From the above description, it seems that there needs to be a strategic step together so that our people can become Nobel Prize winners, particularly in the field of humanities; while for the field of science, it is the next stage. Hard work is necessary so that Indonesian scientists, human rights activists, and literary figures can become visible on the radar of the Nobel Committee in Sweden and Norway.

Perhaps it is necessary to find a "intersection" of large and sustainable programs between Indonesia and Scandinavian countries, for example regarding energy transition. Scandinavian countries are at the forefront in utilizing renewable energy, by utilizing solar energy, wind, and hydropower plants (PLTA).

Scandinavian countries have implemented massive decarbonization of the transportation sector by using batteries for electric vehicles.

Indonesia, which also has the ambition to achieve net zero emissions (net zero emissions) by 2060, can learn a lot and collaborate with the Scandinavian community, both through government channels (G to G) and private line (B to B).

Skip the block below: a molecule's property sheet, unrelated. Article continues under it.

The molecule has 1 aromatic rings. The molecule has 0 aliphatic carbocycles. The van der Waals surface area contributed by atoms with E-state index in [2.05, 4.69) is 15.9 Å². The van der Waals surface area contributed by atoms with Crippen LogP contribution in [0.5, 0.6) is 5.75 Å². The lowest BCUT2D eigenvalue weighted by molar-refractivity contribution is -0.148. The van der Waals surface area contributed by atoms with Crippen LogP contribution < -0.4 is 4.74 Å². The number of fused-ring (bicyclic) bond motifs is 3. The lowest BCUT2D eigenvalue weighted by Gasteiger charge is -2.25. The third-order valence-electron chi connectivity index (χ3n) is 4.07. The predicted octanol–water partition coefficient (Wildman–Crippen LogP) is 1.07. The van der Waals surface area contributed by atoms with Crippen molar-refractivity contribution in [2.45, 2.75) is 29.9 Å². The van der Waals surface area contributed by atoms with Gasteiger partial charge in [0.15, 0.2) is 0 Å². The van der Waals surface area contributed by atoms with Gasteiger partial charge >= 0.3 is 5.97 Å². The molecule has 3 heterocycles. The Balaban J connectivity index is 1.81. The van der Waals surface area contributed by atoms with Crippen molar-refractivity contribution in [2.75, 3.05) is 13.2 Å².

This is in light of the fact that Scandinavian countries have set a target of achieving zero net emissions by 2040. Research in the field of energy transition is just one option, there are still many other ways for Indonesia to engage with the research ecosystems of affluent, green, and prosperous Scandinavian nations in the region.


Research ecosystem

Based on statistics, the Nobel Prize for science is more frequently won by citizens of developed countries, such as the United States, Europe, Japan, China, and South Korea. Meanwhile, the Nobel Prize for literature and peace can be won by citizens of developing countries.